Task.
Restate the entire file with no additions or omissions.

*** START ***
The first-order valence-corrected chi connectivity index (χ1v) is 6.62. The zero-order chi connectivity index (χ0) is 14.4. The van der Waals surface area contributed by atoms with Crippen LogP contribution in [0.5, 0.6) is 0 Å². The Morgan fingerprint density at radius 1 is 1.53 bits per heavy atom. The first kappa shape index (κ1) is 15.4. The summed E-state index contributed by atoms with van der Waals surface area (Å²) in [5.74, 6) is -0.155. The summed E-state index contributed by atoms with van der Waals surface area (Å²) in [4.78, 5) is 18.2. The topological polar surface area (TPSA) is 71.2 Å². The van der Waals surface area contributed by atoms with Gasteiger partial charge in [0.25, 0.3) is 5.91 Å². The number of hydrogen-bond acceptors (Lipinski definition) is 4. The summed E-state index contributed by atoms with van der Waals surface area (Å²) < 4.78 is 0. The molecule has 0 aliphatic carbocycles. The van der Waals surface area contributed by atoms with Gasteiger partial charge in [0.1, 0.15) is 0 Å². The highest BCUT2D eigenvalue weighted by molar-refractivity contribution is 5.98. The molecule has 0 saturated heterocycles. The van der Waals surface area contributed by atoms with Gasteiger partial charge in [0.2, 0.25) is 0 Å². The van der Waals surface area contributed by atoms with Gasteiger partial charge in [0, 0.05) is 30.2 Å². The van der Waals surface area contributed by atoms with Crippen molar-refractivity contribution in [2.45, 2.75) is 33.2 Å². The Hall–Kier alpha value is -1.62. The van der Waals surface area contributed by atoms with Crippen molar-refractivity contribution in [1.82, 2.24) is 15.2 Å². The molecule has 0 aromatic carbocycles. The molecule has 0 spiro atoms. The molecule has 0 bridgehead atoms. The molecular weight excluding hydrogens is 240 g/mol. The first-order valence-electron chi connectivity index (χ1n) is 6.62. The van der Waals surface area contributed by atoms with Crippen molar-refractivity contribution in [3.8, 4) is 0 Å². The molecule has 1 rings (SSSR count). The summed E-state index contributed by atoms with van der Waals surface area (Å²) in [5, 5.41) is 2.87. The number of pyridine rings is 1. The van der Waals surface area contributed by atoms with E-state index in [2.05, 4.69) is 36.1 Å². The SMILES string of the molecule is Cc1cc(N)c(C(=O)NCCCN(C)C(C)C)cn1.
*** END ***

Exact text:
The first-order valence-corrected chi connectivity index (χ1v) is 6.62. The zero-order chi connectivity index (χ0) is 14.4. The van der Waals surface area contributed by atoms with Crippen LogP contribution in [0.5, 0.6) is 0 Å². The Morgan fingerprint density at radius 1 is 1.53 bits per heavy atom. The first kappa shape index (κ1) is 15.4. The summed E-state index contributed by atoms with van der Waals surface area (Å²) in [5.74, 6) is -0.155. The summed E-state index contributed by atoms with van der Waals surface area (Å²) in [4.78, 5) is 18.2. The topological polar surface area (TPSA) is 71.2 Å². The van der Waals surface area contributed by atoms with Gasteiger partial charge in [0.25, 0.3) is 5.91 Å². The number of hydrogen-bond acceptors (Lipinski definition) is 4. The summed E-state index contributed by atoms with van der Waals surface area (Å²) < 4.78 is 0. The molecule has 0 aliphatic carbocycles. The van der Waals surface area contributed by atoms with Gasteiger partial charge in [0.1, 0.15) is 0 Å². The highest BCUT2D eigenvalue weighted by molar-refractivity contribution is 5.98. The molecule has 0 saturated heterocycles. The van der Waals surface area contributed by atoms with Gasteiger partial charge in [0.2, 0.25) is 0 Å². The van der Waals surface area contributed by atoms with Gasteiger partial charge in [0, 0.05) is 30.2 Å². The van der Waals surface area contributed by atoms with Crippen molar-refractivity contribution in [2.45, 2.75) is 33.2 Å². The Hall–Kier alpha value is -1.62. The van der Waals surface area contributed by atoms with Crippen molar-refractivity contribution in [1.82, 2.24) is 15.2 Å². The molecule has 0 aromatic carbocycles. The molecule has 0 spiro atoms. The molecule has 0 bridgehead atoms. The molecular weight excluding hydrogens is 240 g/mol. The first-order valence-electron chi connectivity index (χ1n) is 6.62. The van der Waals surface area contributed by atoms with Crippen molar-refractivity contribution in [3.8, 4) is 0 Å². The molecule has 1 rings (SSSR count). The summed E-state index contributed by atoms with van der Waals surface area (Å²) in [5, 5.41) is 2.87. The number of pyridine rings is 1. The van der Waals surface area contributed by atoms with E-state index in [2.05, 4.69) is 36.1 Å². The SMILES string of the molecule is Cc1cc(N)c(C(=O)NCCCN(C)C(C)C)cn1.